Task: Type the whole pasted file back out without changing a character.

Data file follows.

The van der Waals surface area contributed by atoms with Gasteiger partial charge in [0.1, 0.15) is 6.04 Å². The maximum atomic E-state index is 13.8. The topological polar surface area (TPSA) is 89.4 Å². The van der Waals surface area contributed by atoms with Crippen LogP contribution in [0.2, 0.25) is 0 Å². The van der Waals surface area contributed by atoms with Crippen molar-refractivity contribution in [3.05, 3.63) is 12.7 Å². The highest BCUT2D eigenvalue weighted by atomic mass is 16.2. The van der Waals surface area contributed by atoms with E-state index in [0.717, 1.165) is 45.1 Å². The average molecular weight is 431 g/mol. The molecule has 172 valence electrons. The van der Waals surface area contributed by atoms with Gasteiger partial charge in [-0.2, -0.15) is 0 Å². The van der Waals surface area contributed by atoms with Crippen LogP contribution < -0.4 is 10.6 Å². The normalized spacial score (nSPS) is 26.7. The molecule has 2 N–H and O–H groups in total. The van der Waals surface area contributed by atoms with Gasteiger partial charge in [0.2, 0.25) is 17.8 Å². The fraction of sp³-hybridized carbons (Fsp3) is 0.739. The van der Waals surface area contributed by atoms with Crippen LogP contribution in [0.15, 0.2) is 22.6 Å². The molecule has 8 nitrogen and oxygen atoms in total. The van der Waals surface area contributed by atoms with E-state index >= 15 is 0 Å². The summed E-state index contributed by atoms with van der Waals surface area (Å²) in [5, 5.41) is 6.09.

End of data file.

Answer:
The van der Waals surface area contributed by atoms with Gasteiger partial charge in [0.1, 0.15) is 6.04 Å². The maximum atomic E-state index is 13.8. The topological polar surface area (TPSA) is 89.4 Å². The van der Waals surface area contributed by atoms with Crippen LogP contribution in [0.2, 0.25) is 0 Å². The van der Waals surface area contributed by atoms with Crippen molar-refractivity contribution in [3.05, 3.63) is 12.7 Å². The highest BCUT2D eigenvalue weighted by atomic mass is 16.2. The van der Waals surface area contributed by atoms with E-state index in [0.717, 1.165) is 45.1 Å². The average molecular weight is 431 g/mol. The molecule has 172 valence electrons. The van der Waals surface area contributed by atoms with Gasteiger partial charge in [-0.2, -0.15) is 0 Å². The van der Waals surface area contributed by atoms with Crippen LogP contribution < -0.4 is 10.6 Å². The normalized spacial score (nSPS) is 26.7. The molecule has 2 N–H and O–H groups in total. The van der Waals surface area contributed by atoms with Gasteiger partial charge in [0.2, 0.25) is 17.8 Å². The fraction of sp³-hybridized carbons (Fsp3) is 0.739. The van der Waals surface area contributed by atoms with Crippen LogP contribution in [0.15, 0.2) is 22.6 Å². The molecule has 8 nitrogen and oxygen atoms in total. The van der Waals surface area contributed by atoms with E-state index >= 15 is 0 Å². The summed E-state index contributed by atoms with van der Waals surface area (Å²) in [5, 5.41) is 6.09.